Market likely to respond to dovish tone by pricing in greater chances of cuts in future

By Kymberly Martin

It was a fairly quiet day in NZ swap markets as we head into today’s RBNZ meeting. The market prices less than a 15% chance of a cut at the meeting, but still looks for a 25bps cut in the year ahead.

We do not expect a cut. However, our central view is the market responds to the overall more dovish tone (and likely flattened 90-day bank bill forecast track), by pricing in greater chance of cuts ahead.

Moving toward pricing 50bps of cuts would take 2-year swaps back toward their all-time lows of early June, close to 2.30% (currently 2.59%).

Having seen the market’s response to the RBA meeting earlier in the week, the risk is however, the market responds in relief, and yields hold up. In the case of the RBA, this market response occurred as the Bank cut 25bps, but restated known concerns without emphasising any unexpected negatives.

Overnight, trans-Atlantic data was fairly mixed. Spain failed to auction its maximum target of bonds. The market appears tired of waiting for Spain to officially apply for aid. This would allow the ECB to buy its sovereign bonds in the secondary market through the OMT. The spread between Spanish and ‘safe haven’ German bonds widened from 385bps to 405bps.

US 10-year bonds have rallied in line with German bonds. With yields at 1.59%, bonds are once again at the key resistance levels that have held since August. There is little US data to test this level tonight.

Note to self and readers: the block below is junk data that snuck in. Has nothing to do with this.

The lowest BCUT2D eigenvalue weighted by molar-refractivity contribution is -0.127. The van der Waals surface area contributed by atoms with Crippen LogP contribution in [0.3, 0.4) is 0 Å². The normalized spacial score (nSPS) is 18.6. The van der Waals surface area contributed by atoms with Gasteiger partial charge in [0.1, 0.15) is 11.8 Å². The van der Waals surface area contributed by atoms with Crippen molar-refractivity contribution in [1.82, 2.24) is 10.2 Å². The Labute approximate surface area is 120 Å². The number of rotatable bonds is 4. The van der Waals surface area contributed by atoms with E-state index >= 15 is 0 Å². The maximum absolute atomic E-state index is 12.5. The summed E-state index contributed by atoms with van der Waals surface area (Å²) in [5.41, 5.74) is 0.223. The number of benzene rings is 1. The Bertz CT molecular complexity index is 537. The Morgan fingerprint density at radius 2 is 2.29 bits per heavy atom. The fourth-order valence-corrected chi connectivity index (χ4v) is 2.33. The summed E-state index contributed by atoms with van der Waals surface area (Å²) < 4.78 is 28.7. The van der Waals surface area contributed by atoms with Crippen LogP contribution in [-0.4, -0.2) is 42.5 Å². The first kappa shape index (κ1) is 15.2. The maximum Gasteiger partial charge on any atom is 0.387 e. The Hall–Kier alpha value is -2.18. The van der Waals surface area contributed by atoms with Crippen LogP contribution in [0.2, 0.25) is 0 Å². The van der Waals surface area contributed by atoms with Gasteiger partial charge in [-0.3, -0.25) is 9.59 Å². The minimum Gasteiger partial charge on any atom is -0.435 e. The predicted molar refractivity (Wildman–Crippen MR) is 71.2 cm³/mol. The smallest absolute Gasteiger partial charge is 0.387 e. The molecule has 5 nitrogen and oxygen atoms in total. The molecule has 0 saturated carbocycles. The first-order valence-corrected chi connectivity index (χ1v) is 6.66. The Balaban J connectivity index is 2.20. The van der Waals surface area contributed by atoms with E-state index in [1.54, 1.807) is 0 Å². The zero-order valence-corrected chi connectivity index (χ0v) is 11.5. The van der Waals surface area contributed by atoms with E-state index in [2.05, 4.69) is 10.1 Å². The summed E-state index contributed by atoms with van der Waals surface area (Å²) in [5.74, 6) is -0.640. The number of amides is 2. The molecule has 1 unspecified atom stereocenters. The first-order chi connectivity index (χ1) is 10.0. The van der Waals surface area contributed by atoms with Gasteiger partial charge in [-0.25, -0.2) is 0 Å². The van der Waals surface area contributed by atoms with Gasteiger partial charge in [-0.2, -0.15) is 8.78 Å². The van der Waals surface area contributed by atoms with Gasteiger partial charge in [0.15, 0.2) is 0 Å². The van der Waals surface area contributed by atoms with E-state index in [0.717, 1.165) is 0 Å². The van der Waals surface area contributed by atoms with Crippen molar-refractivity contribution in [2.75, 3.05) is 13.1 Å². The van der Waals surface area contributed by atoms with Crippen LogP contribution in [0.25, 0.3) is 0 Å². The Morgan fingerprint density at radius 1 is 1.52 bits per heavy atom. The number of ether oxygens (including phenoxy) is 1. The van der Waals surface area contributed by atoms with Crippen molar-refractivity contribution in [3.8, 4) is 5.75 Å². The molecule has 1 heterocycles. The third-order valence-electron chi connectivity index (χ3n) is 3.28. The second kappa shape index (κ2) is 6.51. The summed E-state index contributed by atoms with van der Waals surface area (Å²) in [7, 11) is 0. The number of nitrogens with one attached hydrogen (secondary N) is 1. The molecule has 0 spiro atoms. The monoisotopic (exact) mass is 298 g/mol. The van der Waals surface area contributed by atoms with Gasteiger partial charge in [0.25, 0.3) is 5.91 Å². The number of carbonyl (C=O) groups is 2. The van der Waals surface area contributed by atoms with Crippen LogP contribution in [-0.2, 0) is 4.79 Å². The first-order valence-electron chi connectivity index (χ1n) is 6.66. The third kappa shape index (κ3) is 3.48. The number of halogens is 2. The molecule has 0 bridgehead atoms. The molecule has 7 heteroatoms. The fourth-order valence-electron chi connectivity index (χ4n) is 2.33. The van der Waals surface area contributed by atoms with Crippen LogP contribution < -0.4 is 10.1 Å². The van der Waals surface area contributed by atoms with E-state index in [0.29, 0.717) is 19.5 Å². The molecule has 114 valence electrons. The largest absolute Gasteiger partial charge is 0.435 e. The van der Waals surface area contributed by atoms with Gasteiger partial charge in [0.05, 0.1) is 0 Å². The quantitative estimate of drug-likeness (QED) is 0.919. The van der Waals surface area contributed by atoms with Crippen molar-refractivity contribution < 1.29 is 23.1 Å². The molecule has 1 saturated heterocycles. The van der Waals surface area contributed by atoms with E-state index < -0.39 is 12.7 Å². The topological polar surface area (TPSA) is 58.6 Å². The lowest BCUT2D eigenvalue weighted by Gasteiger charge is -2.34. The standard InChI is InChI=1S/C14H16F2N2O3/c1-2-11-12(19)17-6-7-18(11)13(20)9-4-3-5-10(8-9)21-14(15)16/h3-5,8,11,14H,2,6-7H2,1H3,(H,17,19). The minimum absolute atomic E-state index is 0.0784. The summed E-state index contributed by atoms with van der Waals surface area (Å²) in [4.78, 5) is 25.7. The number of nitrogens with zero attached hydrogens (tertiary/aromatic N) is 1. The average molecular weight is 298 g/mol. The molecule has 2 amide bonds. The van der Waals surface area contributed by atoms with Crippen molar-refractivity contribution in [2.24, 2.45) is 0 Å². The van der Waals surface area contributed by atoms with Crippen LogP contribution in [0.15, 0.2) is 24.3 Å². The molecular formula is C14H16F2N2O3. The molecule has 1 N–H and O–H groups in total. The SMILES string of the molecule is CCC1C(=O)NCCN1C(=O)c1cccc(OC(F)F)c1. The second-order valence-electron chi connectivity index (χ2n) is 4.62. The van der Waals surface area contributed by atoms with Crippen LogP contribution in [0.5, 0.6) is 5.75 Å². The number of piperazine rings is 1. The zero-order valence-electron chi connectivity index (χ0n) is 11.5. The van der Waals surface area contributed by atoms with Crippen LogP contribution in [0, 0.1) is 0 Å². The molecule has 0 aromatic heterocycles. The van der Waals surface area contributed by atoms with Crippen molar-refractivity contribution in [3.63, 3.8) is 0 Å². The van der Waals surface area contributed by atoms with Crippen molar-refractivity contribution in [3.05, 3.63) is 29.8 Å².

However, EU GDP data will catch some attention tonight, along with ongoing political headlines. The key challenge to US bonds may come from non-farm payrolls tomorrow night.

The ECB and BoE will also announce rates tonight. Both are expected to keep rates on hold at 0.75% and 0.50% respectively.

We welcome your help to improve our coverage of this issue. Any examples or experiences to relate? Any links to other news, data or research to shed more light on this? Any insight or views on what might happen next or what should happen next? Any errors to correct?

We welcome your comments below. If you are not already registered, please register to comment or click on the "Register" link below a comment.

Remember we welcome robust, respectful and insightful debate. We don't welcome abusive or defamatory comments and will de-register those repeatedly making such comments. Our current Comment policy is here.